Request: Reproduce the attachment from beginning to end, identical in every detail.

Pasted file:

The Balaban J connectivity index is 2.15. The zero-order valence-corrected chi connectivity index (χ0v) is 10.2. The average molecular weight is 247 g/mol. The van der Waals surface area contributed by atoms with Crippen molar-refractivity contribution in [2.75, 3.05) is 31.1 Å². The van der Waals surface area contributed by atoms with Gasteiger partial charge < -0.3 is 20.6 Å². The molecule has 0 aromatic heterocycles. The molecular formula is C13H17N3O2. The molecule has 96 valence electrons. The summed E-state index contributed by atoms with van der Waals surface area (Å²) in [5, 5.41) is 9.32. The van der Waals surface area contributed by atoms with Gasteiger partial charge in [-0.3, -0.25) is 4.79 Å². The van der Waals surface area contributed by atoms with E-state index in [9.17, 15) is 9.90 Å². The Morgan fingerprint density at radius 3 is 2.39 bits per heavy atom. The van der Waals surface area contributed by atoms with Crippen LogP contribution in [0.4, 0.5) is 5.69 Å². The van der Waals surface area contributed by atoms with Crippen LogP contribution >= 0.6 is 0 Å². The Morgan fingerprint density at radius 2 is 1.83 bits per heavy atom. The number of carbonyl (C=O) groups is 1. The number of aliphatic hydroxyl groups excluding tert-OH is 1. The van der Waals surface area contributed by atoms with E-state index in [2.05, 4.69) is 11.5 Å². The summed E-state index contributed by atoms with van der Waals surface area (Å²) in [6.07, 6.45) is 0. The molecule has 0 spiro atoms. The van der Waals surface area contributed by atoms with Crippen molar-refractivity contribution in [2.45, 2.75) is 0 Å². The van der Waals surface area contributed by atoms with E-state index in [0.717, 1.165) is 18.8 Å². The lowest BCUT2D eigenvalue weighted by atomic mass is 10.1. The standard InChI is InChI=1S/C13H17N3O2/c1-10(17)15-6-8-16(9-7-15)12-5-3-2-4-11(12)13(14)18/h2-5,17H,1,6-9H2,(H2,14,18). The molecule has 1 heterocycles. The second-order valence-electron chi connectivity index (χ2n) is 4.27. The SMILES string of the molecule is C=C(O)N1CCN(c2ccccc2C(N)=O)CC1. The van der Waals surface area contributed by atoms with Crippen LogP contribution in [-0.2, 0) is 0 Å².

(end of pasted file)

The Balaban J connectivity index is 2.15. The zero-order valence-corrected chi connectivity index (χ0v) is 10.2. The average molecular weight is 247 g/mol. The van der Waals surface area contributed by atoms with Crippen molar-refractivity contribution in [2.75, 3.05) is 31.1 Å². The van der Waals surface area contributed by atoms with Gasteiger partial charge < -0.3 is 20.6 Å². The molecule has 0 aromatic heterocycles. The molecular formula is C13H17N3O2. The molecule has 96 valence electrons. The summed E-state index contributed by atoms with van der Waals surface area (Å²) in [5, 5.41) is 9.32. The van der Waals surface area contributed by atoms with Gasteiger partial charge in [-0.3, -0.25) is 4.79 Å². The van der Waals surface area contributed by atoms with E-state index in [9.17, 15) is 9.90 Å². The Morgan fingerprint density at radius 3 is 2.39 bits per heavy atom. The van der Waals surface area contributed by atoms with Crippen LogP contribution in [0.4, 0.5) is 5.69 Å². The van der Waals surface area contributed by atoms with Crippen LogP contribution >= 0.6 is 0 Å². The Morgan fingerprint density at radius 2 is 1.83 bits per heavy atom. The number of carbonyl (C=O) groups is 1. The number of aliphatic hydroxyl groups excluding tert-OH is 1. The van der Waals surface area contributed by atoms with E-state index in [2.05, 4.69) is 11.5 Å². The summed E-state index contributed by atoms with van der Waals surface area (Å²) in [6.07, 6.45) is 0. The molecule has 0 spiro atoms. The van der Waals surface area contributed by atoms with Crippen molar-refractivity contribution in [2.45, 2.75) is 0 Å². The van der Waals surface area contributed by atoms with E-state index in [0.717, 1.165) is 18.8 Å². The lowest BCUT2D eigenvalue weighted by atomic mass is 10.1. The standard InChI is InChI=1S/C13H17N3O2/c1-10(17)15-6-8-16(9-7-15)12-5-3-2-4-11(12)13(14)18/h2-5,17H,1,6-9H2,(H2,14,18). The molecule has 1 heterocycles. The second-order valence-electron chi connectivity index (χ2n) is 4.27. The SMILES string of the molecule is C=C(O)N1CCN(c2ccccc2C(N)=O)CC1. The van der Waals surface area contributed by atoms with Crippen LogP contribution in [-0.2, 0) is 0 Å².